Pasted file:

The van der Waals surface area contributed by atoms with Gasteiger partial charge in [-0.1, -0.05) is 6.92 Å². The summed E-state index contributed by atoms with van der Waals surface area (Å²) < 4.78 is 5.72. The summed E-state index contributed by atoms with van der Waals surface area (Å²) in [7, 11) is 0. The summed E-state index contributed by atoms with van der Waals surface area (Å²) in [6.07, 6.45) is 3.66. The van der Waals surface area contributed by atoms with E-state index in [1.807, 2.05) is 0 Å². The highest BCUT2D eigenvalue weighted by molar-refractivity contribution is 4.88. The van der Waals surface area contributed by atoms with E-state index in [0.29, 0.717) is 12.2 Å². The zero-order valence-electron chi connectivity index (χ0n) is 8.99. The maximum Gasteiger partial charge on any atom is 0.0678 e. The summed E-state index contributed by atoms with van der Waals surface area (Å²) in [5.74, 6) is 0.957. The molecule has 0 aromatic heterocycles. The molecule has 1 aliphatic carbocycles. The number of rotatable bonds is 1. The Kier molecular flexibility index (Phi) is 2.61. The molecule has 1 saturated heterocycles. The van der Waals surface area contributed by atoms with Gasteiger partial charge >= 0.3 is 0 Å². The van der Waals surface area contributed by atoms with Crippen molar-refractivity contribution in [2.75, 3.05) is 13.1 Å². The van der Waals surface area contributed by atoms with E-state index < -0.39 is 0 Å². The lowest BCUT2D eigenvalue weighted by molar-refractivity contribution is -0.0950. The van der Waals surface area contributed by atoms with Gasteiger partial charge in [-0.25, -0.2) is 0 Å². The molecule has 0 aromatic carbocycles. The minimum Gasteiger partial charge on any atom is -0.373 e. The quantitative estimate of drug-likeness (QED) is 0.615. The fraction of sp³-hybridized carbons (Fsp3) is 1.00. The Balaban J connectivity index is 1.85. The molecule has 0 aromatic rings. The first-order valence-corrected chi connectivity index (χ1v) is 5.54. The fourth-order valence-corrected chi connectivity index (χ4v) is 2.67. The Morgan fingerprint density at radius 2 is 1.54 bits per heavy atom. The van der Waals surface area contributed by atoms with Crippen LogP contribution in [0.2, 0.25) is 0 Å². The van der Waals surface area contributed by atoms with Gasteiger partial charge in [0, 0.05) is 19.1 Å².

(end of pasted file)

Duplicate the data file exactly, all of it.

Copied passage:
The van der Waals surface area contributed by atoms with Gasteiger partial charge in [-0.1, -0.05) is 6.92 Å². The summed E-state index contributed by atoms with van der Waals surface area (Å²) < 4.78 is 5.72. The summed E-state index contributed by atoms with van der Waals surface area (Å²) in [7, 11) is 0. The summed E-state index contributed by atoms with van der Waals surface area (Å²) in [6.07, 6.45) is 3.66. The van der Waals surface area contributed by atoms with E-state index in [1.807, 2.05) is 0 Å². The highest BCUT2D eigenvalue weighted by molar-refractivity contribution is 4.88. The van der Waals surface area contributed by atoms with E-state index in [0.29, 0.717) is 12.2 Å². The zero-order valence-electron chi connectivity index (χ0n) is 8.99. The maximum Gasteiger partial charge on any atom is 0.0678 e. The summed E-state index contributed by atoms with van der Waals surface area (Å²) in [5.74, 6) is 0.957. The molecule has 0 aromatic heterocycles. The molecule has 1 aliphatic carbocycles. The number of rotatable bonds is 1. The Kier molecular flexibility index (Phi) is 2.61. The molecule has 1 saturated heterocycles. The van der Waals surface area contributed by atoms with Gasteiger partial charge >= 0.3 is 0 Å². The van der Waals surface area contributed by atoms with Crippen molar-refractivity contribution in [2.75, 3.05) is 13.1 Å². The van der Waals surface area contributed by atoms with E-state index < -0.39 is 0 Å². The lowest BCUT2D eigenvalue weighted by molar-refractivity contribution is -0.0950. The van der Waals surface area contributed by atoms with Gasteiger partial charge in [-0.25, -0.2) is 0 Å². The molecule has 0 aromatic carbocycles. The minimum Gasteiger partial charge on any atom is -0.373 e. The quantitative estimate of drug-likeness (QED) is 0.615. The fraction of sp³-hybridized carbons (Fsp3) is 1.00. The Balaban J connectivity index is 1.85. The molecule has 0 aromatic rings. The first-order valence-corrected chi connectivity index (χ1v) is 5.54. The fourth-order valence-corrected chi connectivity index (χ4v) is 2.67. The Morgan fingerprint density at radius 2 is 1.54 bits per heavy atom. The van der Waals surface area contributed by atoms with Crippen LogP contribution in [0.2, 0.25) is 0 Å². The van der Waals surface area contributed by atoms with Gasteiger partial charge in [0, 0.05) is 19.1 Å².